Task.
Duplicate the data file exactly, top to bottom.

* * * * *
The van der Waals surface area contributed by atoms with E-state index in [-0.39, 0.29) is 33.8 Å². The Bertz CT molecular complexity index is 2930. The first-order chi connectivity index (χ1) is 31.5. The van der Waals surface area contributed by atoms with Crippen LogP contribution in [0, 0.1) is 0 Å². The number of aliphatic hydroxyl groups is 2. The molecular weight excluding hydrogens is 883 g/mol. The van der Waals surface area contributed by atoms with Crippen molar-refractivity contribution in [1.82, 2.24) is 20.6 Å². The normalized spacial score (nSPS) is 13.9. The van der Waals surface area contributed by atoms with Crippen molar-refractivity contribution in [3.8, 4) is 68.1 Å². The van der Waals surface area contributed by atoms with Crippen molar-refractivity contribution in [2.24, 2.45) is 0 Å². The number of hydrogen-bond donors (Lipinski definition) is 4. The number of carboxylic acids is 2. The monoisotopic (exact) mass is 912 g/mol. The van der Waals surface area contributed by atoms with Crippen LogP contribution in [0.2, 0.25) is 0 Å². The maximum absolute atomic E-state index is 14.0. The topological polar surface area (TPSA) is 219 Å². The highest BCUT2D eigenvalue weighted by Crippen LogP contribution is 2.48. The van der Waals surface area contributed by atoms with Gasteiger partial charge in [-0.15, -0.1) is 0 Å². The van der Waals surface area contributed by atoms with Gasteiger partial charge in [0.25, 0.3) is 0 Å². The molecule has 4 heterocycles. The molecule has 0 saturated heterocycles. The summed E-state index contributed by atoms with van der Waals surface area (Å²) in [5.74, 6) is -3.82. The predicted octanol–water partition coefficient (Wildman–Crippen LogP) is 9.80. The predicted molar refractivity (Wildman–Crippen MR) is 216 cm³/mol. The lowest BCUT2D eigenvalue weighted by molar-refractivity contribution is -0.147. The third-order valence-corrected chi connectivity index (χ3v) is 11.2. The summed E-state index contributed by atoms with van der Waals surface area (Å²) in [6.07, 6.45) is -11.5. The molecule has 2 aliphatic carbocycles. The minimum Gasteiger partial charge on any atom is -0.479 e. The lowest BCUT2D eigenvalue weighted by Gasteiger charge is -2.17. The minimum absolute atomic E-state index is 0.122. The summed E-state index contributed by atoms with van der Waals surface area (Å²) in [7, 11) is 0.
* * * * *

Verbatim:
The van der Waals surface area contributed by atoms with E-state index in [-0.39, 0.29) is 33.8 Å². The Bertz CT molecular complexity index is 2930. The first-order chi connectivity index (χ1) is 31.5. The van der Waals surface area contributed by atoms with Crippen LogP contribution in [0, 0.1) is 0 Å². The number of aliphatic hydroxyl groups is 2. The molecular weight excluding hydrogens is 883 g/mol. The van der Waals surface area contributed by atoms with Crippen molar-refractivity contribution in [1.82, 2.24) is 20.6 Å². The normalized spacial score (nSPS) is 13.9. The van der Waals surface area contributed by atoms with Crippen molar-refractivity contribution in [3.8, 4) is 68.1 Å². The van der Waals surface area contributed by atoms with Crippen molar-refractivity contribution in [2.24, 2.45) is 0 Å². The number of hydrogen-bond donors (Lipinski definition) is 4. The number of carboxylic acids is 2. The monoisotopic (exact) mass is 912 g/mol. The van der Waals surface area contributed by atoms with Crippen LogP contribution in [0.2, 0.25) is 0 Å². The maximum absolute atomic E-state index is 14.0. The topological polar surface area (TPSA) is 219 Å². The highest BCUT2D eigenvalue weighted by Crippen LogP contribution is 2.48. The van der Waals surface area contributed by atoms with Gasteiger partial charge in [-0.15, -0.1) is 0 Å². The van der Waals surface area contributed by atoms with Gasteiger partial charge in [0.25, 0.3) is 0 Å². The molecule has 4 heterocycles. The molecule has 0 saturated heterocycles. The summed E-state index contributed by atoms with van der Waals surface area (Å²) in [5.74, 6) is -3.82. The predicted octanol–water partition coefficient (Wildman–Crippen LogP) is 9.80. The predicted molar refractivity (Wildman–Crippen MR) is 216 cm³/mol. The lowest BCUT2D eigenvalue weighted by molar-refractivity contribution is -0.147. The third-order valence-corrected chi connectivity index (χ3v) is 11.2. The summed E-state index contributed by atoms with van der Waals surface area (Å²) in [6.07, 6.45) is -11.5. The molecule has 2 aliphatic carbocycles. The minimum Gasteiger partial charge on any atom is -0.479 e. The lowest BCUT2D eigenvalue weighted by Gasteiger charge is -2.17. The minimum absolute atomic E-state index is 0.122. The summed E-state index contributed by atoms with van der Waals surface area (Å²) in [7, 11) is 0.